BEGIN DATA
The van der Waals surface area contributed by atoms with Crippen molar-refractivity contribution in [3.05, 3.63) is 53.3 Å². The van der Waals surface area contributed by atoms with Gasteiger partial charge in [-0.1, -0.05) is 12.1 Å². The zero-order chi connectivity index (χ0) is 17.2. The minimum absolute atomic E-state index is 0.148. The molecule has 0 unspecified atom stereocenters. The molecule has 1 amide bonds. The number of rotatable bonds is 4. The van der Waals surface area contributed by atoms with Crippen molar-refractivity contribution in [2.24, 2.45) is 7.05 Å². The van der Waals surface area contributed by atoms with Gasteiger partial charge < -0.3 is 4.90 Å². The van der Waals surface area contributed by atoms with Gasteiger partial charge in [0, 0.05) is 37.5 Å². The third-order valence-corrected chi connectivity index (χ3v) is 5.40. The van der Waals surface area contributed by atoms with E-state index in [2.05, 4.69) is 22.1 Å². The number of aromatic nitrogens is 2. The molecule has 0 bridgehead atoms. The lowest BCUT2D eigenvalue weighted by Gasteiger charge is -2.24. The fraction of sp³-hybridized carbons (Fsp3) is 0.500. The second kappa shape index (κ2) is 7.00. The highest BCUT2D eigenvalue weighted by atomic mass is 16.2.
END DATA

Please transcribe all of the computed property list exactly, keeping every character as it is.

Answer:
The van der Waals surface area contributed by atoms with Crippen molar-refractivity contribution in [3.05, 3.63) is 53.3 Å². The van der Waals surface area contributed by atoms with Gasteiger partial charge in [-0.1, -0.05) is 12.1 Å². The zero-order chi connectivity index (χ0) is 17.2. The minimum absolute atomic E-state index is 0.148. The molecule has 0 unspecified atom stereocenters. The molecule has 1 amide bonds. The number of rotatable bonds is 4. The van der Waals surface area contributed by atoms with Crippen molar-refractivity contribution in [2.24, 2.45) is 7.05 Å². The van der Waals surface area contributed by atoms with Gasteiger partial charge < -0.3 is 4.90 Å². The van der Waals surface area contributed by atoms with Gasteiger partial charge in [0, 0.05) is 37.5 Å². The third-order valence-corrected chi connectivity index (χ3v) is 5.40. The van der Waals surface area contributed by atoms with E-state index in [2.05, 4.69) is 22.1 Å². The number of aromatic nitrogens is 2. The molecule has 0 bridgehead atoms. The lowest BCUT2D eigenvalue weighted by Gasteiger charge is -2.24. The fraction of sp³-hybridized carbons (Fsp3) is 0.500. The second kappa shape index (κ2) is 7.00. The highest BCUT2D eigenvalue weighted by atomic mass is 16.2.